Books: The Next Best Thing Part III
The past two days have been spent sharing information relating to the Giants. No, not the football team, or some creature from ancient mythology. These Giants are the Ecclesiastical Giants from the past two Centuries who designed some of the most spectacular Ecclesiastical Embroidery and Vestments imaginable. The list starts with such notables as Pugin, and continues through Comper, with many in between.
The Victoria and Albert Museum is hosting a seminar this weekend that promises to be fantastic. Knowing travel across the Atlantic is impossible, at least for now, the next best thing to attending the conference is to seek books on the topics.
This book was stumbled across quite by accident several years ago. Entitled Thread of Gold The Embroideries and Textile in York Minster edited by Elizabeth Ingram, this slim volume is packed with stunning photographs of Ecclesiastical Embroidery and Ecclesiastical Vestments.
Beginning with a Pre-reformation history of the textiles in the Minster, there is an account of how church vestments were documented for inventory. For example:
- ‘iij alterclothis of twyll and ij of playne cloth’
- alterclothisson of diaper and a noder of playn cloth’
- ‘pulvinar de panno lanio operis tapistre’
- ‘duo panni de blodio tartari’ (silk from Tartary/China)
Sometimes, but not always, the name of the fabric would provide insight as to the vestment’s country of origin. Rich fabrics were used and were often highly decorated. The historical account continues with photos and texts up to the present day. This brief historical account sets the stage for the event that unfold in the 1800’s.
The second half of the book contains photos of stunning examples of church embroidery used on Ecclesiastical Vestment pieces and Altar Frontals in the Minster’s Collection, along with history relating to the piece. One vestment set was tied to a length of Chinese silk given to Queen Victor as a wedding present in 1837. Originally made into hangings for a bedchamber, the fabric later disappeared. After some discovery and changing of hands of part of the fabric, a piece eventually ended up in the care of the Minster. The story continues in 1948 when Watts and Company was able to match the silk to Queen Victoria’s Wedding silk and complete a low mass set.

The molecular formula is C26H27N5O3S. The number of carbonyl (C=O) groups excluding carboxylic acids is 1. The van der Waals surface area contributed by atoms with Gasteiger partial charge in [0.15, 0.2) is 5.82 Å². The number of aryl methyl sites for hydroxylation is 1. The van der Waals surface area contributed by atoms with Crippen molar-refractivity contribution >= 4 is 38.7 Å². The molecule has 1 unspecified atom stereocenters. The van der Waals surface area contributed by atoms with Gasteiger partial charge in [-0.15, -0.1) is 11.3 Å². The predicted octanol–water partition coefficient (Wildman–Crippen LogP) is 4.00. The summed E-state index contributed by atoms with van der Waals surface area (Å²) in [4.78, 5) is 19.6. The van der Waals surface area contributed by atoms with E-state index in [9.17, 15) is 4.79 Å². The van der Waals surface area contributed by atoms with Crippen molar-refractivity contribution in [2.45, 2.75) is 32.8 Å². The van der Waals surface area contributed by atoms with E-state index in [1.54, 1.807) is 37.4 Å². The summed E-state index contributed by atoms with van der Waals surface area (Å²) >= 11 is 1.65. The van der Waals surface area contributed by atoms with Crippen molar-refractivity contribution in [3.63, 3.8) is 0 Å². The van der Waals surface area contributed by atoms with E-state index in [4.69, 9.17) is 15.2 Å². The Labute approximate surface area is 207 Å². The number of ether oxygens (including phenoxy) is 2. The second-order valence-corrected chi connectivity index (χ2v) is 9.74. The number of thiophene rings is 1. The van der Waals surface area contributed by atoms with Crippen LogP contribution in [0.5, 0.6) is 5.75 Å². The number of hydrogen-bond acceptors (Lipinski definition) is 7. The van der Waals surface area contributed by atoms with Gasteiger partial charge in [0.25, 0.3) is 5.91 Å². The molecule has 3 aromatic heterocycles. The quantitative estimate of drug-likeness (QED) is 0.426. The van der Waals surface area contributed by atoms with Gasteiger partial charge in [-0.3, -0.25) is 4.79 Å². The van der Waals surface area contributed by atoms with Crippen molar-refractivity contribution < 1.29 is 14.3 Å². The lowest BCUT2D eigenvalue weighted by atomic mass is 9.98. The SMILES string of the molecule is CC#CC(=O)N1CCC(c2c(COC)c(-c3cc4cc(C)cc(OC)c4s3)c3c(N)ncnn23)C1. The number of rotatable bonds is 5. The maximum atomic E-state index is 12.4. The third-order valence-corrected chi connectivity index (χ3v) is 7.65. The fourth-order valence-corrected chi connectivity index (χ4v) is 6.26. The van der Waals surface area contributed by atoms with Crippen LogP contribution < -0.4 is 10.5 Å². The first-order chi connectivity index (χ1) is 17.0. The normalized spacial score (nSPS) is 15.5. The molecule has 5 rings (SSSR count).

Many other fascinating stories abound in the book. My favorite story is that of the Great Processional Banner originally made by Watts and Company between the years of 1914 to 1916. The banner was returned to Watts for restoration in 1983. During the repairs, a linen label was discovered containing the signatures of the embroideresses who made the banner, along with the section they stitched. An additional label was added to include the names of those involved in the restoration.
While not a “how to” book, this volume documents the history of many wonderful Ecclesiastical pieces of beauty. It incorporates and brings together the names of many of the “Giant” designers as well as vestment houses and monasteries, and the roles they played creating these beautiful works of art. There are several pieces from the book that now top my “Must See” list when I finally am able to visit England.
Solo Dei Gloria
Be sure to visit our online store front Ecclesiastical Sewing where you may shop for Liturgical Fabrics, altar linen fabrics, church vestment making patterns, liturgical machine embroidery designs, church vestment trims and notions and so much more. You may also find us on Ecclesiastical Sewing on Facebook , Twitter, and Pinterest. Sing up for our mailing list at the bottom of the page on our online store front and receive a free copy of our Small Linens Booklet as our way of saying thank you for following along.
*Great Processional Banner Photo courtesy of:
By Andrewrabbott (Own work) [CC-BY-SA-3.0 (http://creativecommons.org/licenses/by-sa/3.0)%5D, via Wikimedia Commons